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The story of the 1912 sinking of the largest luxury liner ever built, the tragedy that befell over two thousand of the rich and famous as well as of the poor and unknown passengers aboard the doomed ship.
George C. Scott,
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On April 14, 1912 the R.M.S. Titanic struck an iceberg on her maiden voyage. Over 1500 people were lost. This docudrama follows the personal stories of some of the passengers and crew aboard on that fateful night. John Jacob Astor and his new bride Madeline, Laurence Beesley, Molly Brown, a group of Irish emigrants, the wireless operators and the stewards are among the characters. Written by
Jim Sadur <firstname.lastname@example.org>
Christopher Strauli says on his website he was originally cast as Laurence Beesley but this was changed when an older actress was cast as Beesley's love interest. Strauli was cast in a more minor role. See more »
Most of the exterior scenes were filmed aboard the R.M.S. Queen Mary in Long Beach, CA. Even though the Queen Mary resembles the Titanic in a generic sense, one noticeable difference between the two liners is the color of the funnels. The Queen Mary's funnels are 'Cunard Red' (a deep reddish-orange hue) with black bands, while the Titanic's were 'White Star buff' (a creamy yellow tone) and not banded. This obviously could not be helped when filming scenes on-deck aboard the Queen Mary, where the banded orange funnels are prominently visible. However, the visual FX shots of the Titanic model, including the colorized footage from A Night To Remember (1958), as well as the Boat Deck set seen during the sinking scenes, show the Titanic's funnels in the proper yellow color. (In addition, the Queen Mary has three funnels where the Titanic had four, but this is not apparent from any shots in the film.) See more »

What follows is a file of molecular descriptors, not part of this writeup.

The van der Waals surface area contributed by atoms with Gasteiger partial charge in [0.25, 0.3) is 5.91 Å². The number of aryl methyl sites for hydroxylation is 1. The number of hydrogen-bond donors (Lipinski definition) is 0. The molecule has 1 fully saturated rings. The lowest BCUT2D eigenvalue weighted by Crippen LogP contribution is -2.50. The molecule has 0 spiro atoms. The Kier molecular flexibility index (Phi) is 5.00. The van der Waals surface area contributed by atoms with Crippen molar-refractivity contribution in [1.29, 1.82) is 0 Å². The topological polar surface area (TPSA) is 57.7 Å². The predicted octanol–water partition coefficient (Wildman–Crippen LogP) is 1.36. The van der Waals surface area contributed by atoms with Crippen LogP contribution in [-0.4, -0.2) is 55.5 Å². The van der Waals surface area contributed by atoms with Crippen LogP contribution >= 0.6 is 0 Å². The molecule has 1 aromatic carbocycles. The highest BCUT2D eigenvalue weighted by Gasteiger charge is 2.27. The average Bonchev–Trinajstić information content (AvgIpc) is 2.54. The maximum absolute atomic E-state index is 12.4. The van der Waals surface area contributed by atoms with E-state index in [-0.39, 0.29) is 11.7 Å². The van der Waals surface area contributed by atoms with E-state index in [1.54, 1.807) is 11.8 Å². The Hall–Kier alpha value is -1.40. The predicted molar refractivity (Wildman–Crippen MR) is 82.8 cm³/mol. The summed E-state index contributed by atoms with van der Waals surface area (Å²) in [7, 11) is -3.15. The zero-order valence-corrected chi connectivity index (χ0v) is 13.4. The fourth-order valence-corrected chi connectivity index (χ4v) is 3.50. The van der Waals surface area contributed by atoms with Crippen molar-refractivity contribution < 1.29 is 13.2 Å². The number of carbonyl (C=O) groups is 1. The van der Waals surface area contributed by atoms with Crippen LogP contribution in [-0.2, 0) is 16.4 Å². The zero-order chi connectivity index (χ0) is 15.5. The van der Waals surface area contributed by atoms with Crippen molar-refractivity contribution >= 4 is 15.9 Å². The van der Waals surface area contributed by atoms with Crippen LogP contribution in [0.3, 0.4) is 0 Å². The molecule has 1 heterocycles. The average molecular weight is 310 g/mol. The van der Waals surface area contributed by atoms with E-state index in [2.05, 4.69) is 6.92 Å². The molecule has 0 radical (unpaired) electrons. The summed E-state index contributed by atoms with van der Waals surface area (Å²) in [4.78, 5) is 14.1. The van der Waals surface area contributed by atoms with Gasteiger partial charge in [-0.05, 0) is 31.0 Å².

This is one of several film versions of the Titanic disaster. While not as meticulous as A Night to Remember, it is superior to Cameron's bloated epic. The film, originally made for television, gives a soap-opera like telling of the lives of those involved in the disaster, focusing on actual persons instead of fictitious ones. While the special effects are not so good, and the use of the Queen Mary as a set is obvious to anyone with a passing familiarity with ships, the script and acting are superb. David Janssen is terrific in one of his last roles as John Jacob Astor. Also excellent is Ian Holm as the ship's owner, Ismay. Holm portrays Ismay as a real man who suffers because of the disaster, not the cartoonish villain other films have made him. Harry Andrews is impressive as Captain Smith, Cloris Leachman definitive as a raucaus Molly Brown (much better than Kathy Bates's flat performance in Titanic), and David Warner is intelligent and understated as Lawrence Beasley. The rest of the women in the cast don't fare quite as well, however. Susan St. James is pretty wooden as Warner's fictional love interest, and Beverly Ross doesn't do much more than sigh and worry as Madeleine Astor.
The score for the film is extremely well-done and is one of the best assets
of the movie.
Don't expect pinpoint accuracy about the details of the disaster, but by all means, if you like a good melodrama and are interested in the Titanic, check this film out.
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